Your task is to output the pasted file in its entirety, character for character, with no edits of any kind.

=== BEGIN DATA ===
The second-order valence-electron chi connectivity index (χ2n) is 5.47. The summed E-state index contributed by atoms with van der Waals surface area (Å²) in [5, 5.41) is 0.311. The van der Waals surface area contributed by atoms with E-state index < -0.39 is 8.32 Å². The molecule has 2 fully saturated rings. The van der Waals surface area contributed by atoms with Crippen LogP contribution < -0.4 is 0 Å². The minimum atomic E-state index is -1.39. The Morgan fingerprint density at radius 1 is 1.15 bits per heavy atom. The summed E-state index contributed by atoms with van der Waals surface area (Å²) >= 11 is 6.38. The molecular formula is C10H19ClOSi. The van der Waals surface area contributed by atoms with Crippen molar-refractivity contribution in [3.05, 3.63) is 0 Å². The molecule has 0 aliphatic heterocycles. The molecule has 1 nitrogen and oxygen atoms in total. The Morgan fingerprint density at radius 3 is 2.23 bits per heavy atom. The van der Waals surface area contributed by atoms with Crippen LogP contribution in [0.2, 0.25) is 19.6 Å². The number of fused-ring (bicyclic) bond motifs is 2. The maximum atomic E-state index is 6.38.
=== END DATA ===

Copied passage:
The second-order valence-electron chi connectivity index (χ2n) is 5.47. The summed E-state index contributed by atoms with van der Waals surface area (Å²) in [5, 5.41) is 0.311. The van der Waals surface area contributed by atoms with E-state index < -0.39 is 8.32 Å². The molecule has 2 fully saturated rings. The van der Waals surface area contributed by atoms with Crippen LogP contribution < -0.4 is 0 Å². The minimum atomic E-state index is -1.39. The Morgan fingerprint density at radius 1 is 1.15 bits per heavy atom. The summed E-state index contributed by atoms with van der Waals surface area (Å²) >= 11 is 6.38. The molecular formula is C10H19ClOSi. The van der Waals surface area contributed by atoms with Crippen molar-refractivity contribution in [3.05, 3.63) is 0 Å². The molecule has 0 aliphatic heterocycles. The molecule has 1 nitrogen and oxygen atoms in total. The Morgan fingerprint density at radius 3 is 2.23 bits per heavy atom. The van der Waals surface area contributed by atoms with Crippen LogP contribution in [0.2, 0.25) is 19.6 Å². The number of fused-ring (bicyclic) bond motifs is 2. The maximum atomic E-state index is 6.38.